This project cannot be conceived independently of a large spectrum of required skills (codicology, palaeography, textual criticism, philology, intellectual history, hermeneutics, philosophy, science, informatics) that are crucial for dealing with the material under investigation. The team will begin by establishing the corpus, locating and identifying surviving Principia. In this initial step the team members will examine catalogues and collections of manuscripts from libraries all around Europe, especially Eastern Europe, given the high number of manuscripts from those libraries that have not been analysed. In many cases, under a vague title such as Opuscula theologica one finds various fragments from the intellectual production of late-medieval universities, including, no doubt, new texts for our corpus. The members of the team trained in the texts of later-medieval universities (especially those familiar with the Sentences commentaries from this era) will have little difficulty in identifying new fragments belonging to our corpus (recognizing topics, themes, structures, questions titles, authors, etc.).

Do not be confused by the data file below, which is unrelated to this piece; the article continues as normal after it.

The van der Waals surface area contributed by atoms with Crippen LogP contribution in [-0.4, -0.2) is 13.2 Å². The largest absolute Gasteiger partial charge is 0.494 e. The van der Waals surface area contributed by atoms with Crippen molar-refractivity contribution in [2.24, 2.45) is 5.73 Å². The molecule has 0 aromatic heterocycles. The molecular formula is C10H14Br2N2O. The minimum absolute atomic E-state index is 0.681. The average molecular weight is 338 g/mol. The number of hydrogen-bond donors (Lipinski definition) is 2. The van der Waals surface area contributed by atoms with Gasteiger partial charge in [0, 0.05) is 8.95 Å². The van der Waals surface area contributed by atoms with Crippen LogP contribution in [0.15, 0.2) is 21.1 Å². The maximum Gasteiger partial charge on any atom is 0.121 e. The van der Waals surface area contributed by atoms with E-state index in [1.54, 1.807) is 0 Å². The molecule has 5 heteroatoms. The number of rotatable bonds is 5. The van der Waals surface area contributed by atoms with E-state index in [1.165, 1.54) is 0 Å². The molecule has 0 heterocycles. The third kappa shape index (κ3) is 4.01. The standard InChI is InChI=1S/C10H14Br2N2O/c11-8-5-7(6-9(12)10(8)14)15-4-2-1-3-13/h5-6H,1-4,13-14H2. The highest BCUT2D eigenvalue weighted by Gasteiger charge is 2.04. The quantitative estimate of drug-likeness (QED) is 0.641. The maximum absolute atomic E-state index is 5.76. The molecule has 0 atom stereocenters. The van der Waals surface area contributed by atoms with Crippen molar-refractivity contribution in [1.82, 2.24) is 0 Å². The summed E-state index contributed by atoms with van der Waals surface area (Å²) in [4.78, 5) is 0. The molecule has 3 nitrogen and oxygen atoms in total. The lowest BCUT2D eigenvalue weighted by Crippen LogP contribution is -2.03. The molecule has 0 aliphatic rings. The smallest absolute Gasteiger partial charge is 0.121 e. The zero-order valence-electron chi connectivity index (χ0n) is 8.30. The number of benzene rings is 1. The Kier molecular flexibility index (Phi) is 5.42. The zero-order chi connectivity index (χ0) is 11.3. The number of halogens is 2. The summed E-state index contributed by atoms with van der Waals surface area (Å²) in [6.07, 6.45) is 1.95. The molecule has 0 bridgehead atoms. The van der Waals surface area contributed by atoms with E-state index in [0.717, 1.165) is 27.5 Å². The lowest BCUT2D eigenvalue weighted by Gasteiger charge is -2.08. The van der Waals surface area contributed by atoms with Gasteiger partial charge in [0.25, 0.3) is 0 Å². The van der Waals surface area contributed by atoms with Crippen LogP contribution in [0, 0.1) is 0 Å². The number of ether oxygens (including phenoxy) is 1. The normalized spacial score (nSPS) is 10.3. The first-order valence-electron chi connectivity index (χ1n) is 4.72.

We have so far listed around 35 surviving Principia (each set consisting of 20-25 folios, totaling 700-875 folios for investigation), but it is estimated that the project will double or triple this number, notably from manuscripts in Vienna (Wien, ÖNB 4048) and in the University Library in Basel (Basel, UB A-XI-23) or the Amploniana library from Erfurt (Erfurt CA 2° 173) that contain entire collections of Principia that have never been studied but have been recently identified by the PI.